Hopefully by 2008 we will have ISO sanctioning C++0x into C++09. By 2009 (most probably even before ratification) some of the new features will start to make their way into compilers. I've been reading about the proposed changes. A couple of things do strike me as odd though. I would like your shared thoughts and help in understanding perhaps some of the choices.
The notion of concepts seems to me pretty simple. It's the type of a type. Seems to be a push into making the STL more OO oriented which is fine.... I think (I really never understood why some coders insist to believe it's bad the STL is not OO). Anyways, it will be possible to do things like:
Simply, most algorithms will be overloaded to accept the notion of Concept. On the case of for each, it's quiet possible that the above example will be possible through the overloadCode:std::vector<int> foo; /* ... vector populated here ... */ for_each( foo, add<int>(2) );
That type, "Container", is the so called Concept. It seems it will be nothing more than an abstract class of which the container types will derive. Other concepts will probably be Iterator and possibly(?) more specialized versions of the Container concept, like SequencialContainer(?) and AssociativeContainer(?).Code:UnaryFunction for_each( Container c, UnaryFunction f );
Will this not make templating around STL objects harder to achieve? There cannot be many assumptions about the type inside the templated function or class. STL objects are invariably very different objects among themselves. So, it seems to me almost useless to create a template with Concept parameters. In fact, it seems a recipe for disaster except for very specific situations that perhaps wouldn't warrant such a big change to the STL.
Also, will this not add a lot of weight to the STL performance? Every STL object being now inside a OO structure with a base abstract class, especially when accessed through a pure virtual function, will be leaps and bounds slower than the current design. Won't it?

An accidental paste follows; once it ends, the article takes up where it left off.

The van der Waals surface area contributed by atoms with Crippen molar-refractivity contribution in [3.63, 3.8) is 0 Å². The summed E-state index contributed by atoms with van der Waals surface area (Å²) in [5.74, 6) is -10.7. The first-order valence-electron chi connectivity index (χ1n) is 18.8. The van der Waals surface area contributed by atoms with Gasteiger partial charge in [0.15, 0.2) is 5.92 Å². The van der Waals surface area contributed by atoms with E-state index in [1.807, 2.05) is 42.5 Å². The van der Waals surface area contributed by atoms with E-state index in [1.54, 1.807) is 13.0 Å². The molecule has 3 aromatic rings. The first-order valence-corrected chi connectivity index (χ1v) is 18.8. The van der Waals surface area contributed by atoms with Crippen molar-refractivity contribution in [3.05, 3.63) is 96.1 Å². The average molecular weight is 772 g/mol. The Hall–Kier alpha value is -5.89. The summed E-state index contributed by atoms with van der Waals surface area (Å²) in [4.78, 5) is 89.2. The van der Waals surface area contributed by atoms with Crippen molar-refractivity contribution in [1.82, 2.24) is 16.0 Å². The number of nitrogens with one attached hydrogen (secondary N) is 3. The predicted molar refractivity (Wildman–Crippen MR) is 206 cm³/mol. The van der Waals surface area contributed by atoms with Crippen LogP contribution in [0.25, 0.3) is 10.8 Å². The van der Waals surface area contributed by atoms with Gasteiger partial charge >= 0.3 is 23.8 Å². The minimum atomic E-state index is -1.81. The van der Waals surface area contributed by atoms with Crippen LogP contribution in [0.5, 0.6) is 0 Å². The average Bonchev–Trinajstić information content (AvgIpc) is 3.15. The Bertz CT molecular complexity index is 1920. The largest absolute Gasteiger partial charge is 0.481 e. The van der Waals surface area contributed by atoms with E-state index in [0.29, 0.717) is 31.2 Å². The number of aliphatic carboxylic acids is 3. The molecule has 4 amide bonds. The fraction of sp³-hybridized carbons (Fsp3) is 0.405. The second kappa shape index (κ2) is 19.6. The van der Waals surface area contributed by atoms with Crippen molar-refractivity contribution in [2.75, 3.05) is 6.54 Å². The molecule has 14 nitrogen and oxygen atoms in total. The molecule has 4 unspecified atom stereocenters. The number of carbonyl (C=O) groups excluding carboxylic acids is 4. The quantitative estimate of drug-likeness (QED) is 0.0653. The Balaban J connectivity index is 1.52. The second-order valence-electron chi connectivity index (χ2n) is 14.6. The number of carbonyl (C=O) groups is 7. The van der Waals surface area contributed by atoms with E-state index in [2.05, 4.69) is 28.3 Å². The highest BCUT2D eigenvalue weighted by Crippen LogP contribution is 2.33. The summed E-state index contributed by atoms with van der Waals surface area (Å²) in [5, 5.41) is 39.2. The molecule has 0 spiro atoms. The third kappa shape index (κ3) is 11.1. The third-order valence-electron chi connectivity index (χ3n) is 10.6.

This one boggles me to no end. the auto keyword is dropped of its previous use and is now used to define an object of which type is infered from the initializer. So...
From what I have read this is nothing but syntactic sugar. Sure it will help on situations like:Code:int foo = 12; auto bar = foo; // bar type is obtained by infering the type of foo. bar is an int.
But...Code:for(std::vector< mjf::calculus::real<int> >::iterator iter = vec.begin(); iter != end(); ++iter) // where the alternative will be for(auto iter = vec.begin(); iter != end(); ++iter)
What will distinguish const_iterator from iterator? Surely not the compiler! Will it?
And what more... literals. What to say of auto x = 12.5? It seems logic to believe that the implicit conversion rules will dictate the type of x. But according to these rules x would be a unsigned long double. Highly excessive, don't you think?
It will also introduce yet another machine dependant construct. But what makes this one worst is that the auto keyword will explicitly hide the type of the object... forever! Only through RTTI will it be possible to effectively debug the code. Worst, there's no RTTI for built-in types. So... What on earth! Am I missing something?
But more importantly, and this is what boggles me more, will this not break backwards compatibility with C?